Do you remember those old-styled TVs that were powered by cathode-ray tubes CRTs? They were huge, heavy, and consumed a lot of power. Some giant versions were around 30-60 cm deep and extremely heavy to lift for yourself.
Thankfully, with the introduction of LCD technology, CRT TVs have become a thing of the past. These days LED TVs have dominated the TV market, but the even more improved technology is the OLED TVs.
In this article, we will discuss everything you need to know about OLEDs, including the working principle of OLEDs and the benefits of OLEDs.
What are OLED’s?
Organic Light-emitting diode (OLED) is a solid-state device that consists of a thing carbon-based semiconductor layer which emits light when current is applied at the adjacent electrodes. The building blocks of OLEDs are carbon-based materials. LEDs are small-point light sources, whereas OLEDs are made in thin sheets that are diffuse-area light sources. OLEDs do not require a backlight filter (like LCDs do) and are more efficient, easier to make, and much thinner.
OLED technology is progressing by leaps and bounds. There are a handful of features of these devices which make them better than their LED counterparts. OLEDs offer an exceptional picture quality and distinctive, unique design, which instantly mesmerizes the spectator’s attention.
Furthermore, OLEDs deliver the best picture quality, brilliant colors, fast response rate, infinite contrast, and wide viewing angles. In addition to that, OLEDs can be used to make OLED lightning-thin, efficient, and do not involve any bad metals.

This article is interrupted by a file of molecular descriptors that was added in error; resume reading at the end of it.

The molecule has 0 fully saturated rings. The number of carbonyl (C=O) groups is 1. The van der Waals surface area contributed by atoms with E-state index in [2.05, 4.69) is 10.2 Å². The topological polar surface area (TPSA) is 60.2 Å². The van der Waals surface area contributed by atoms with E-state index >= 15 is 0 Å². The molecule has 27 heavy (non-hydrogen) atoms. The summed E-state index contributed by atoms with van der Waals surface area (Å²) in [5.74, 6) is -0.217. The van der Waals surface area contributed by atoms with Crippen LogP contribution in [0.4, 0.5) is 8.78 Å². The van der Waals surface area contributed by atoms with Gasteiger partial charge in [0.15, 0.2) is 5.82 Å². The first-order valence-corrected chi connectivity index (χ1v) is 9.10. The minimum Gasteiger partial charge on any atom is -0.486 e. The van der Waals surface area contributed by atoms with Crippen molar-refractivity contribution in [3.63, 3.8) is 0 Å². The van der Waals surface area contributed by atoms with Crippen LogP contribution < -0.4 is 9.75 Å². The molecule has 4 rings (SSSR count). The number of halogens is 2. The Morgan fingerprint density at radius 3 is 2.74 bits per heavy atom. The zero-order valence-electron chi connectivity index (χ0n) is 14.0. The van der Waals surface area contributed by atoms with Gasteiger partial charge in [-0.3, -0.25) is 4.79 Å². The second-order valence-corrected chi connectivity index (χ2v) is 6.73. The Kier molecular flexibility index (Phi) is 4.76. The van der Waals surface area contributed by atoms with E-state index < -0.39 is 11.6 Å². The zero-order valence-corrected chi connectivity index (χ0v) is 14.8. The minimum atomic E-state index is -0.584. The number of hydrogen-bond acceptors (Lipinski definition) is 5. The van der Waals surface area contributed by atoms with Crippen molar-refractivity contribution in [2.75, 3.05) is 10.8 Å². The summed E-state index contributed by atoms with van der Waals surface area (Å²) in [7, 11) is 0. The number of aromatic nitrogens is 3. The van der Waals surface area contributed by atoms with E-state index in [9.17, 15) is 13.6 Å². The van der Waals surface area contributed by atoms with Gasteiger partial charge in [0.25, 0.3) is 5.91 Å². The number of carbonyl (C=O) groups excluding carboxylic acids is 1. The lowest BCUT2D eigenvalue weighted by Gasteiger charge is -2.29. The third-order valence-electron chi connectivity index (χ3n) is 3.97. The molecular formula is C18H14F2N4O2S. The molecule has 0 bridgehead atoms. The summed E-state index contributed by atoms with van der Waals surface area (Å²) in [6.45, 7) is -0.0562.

Structure of an OLED
An OLED consists of the following parts
It is clear plastic, glass, or foil that supports the OLED.
The anode is necessarily transparent and removes the electrons when current flows through the device.
Organic layers are made of molecules or polymers
The conducting layer is made up of molecules that transport “holes” from the anode. One of the conducting polymers used is OLEDs is polyaniline.
The emissive layer is made up of organic plastic molecules and is different from the conducting layer. It transports electrons from the cathode and is the place where the light is made. One of the polymers uses in an emissive layer is polyfluorene.
Cathode functions to inject electrons when current flows through the device. It may or may not be transparent.
Working of OLED
An OLED consists of a thin carbon-based semiconductor that emits light on the application of electricity at its adjacent electrodes. For the light to escape the device, at least one of the electrodes must be necessarily transparent.
The intensity of the light emitted depends on the amount of electric current applied by the electrodes, whereas the color depends on the type of emissive material used. In order to create white light, you can use red, green, and blue emitters that can be arranged in different configurations.
Advantages of OLED
The following are some of the unique advantages of OLED.
Offers a Higher Contrast Level
An OLED offers a much higher contrast level as compared to a standard LED display. An OLED display can control its pixels. These pixels can turn off themselves whenever they have to produce dark blacks. Resultantly, the pictures produced on an OLED TV offer vibrant color, unlike other television.
Offers Wide Viewing Angles
OLED TV allows you to watch content from any corner of your home without losing accuracy. An OLED has a compact build, and the distance between the pixels and the surface of the screen is non-existent. Resultantly, the pictures produced on OLED TV offer a better viewing angle.
Thinner and Flexible
An OLED display comes with special properties, which makes it thinner and flexible. This added feature makes it unique and elegant and enhances the beauty of the product.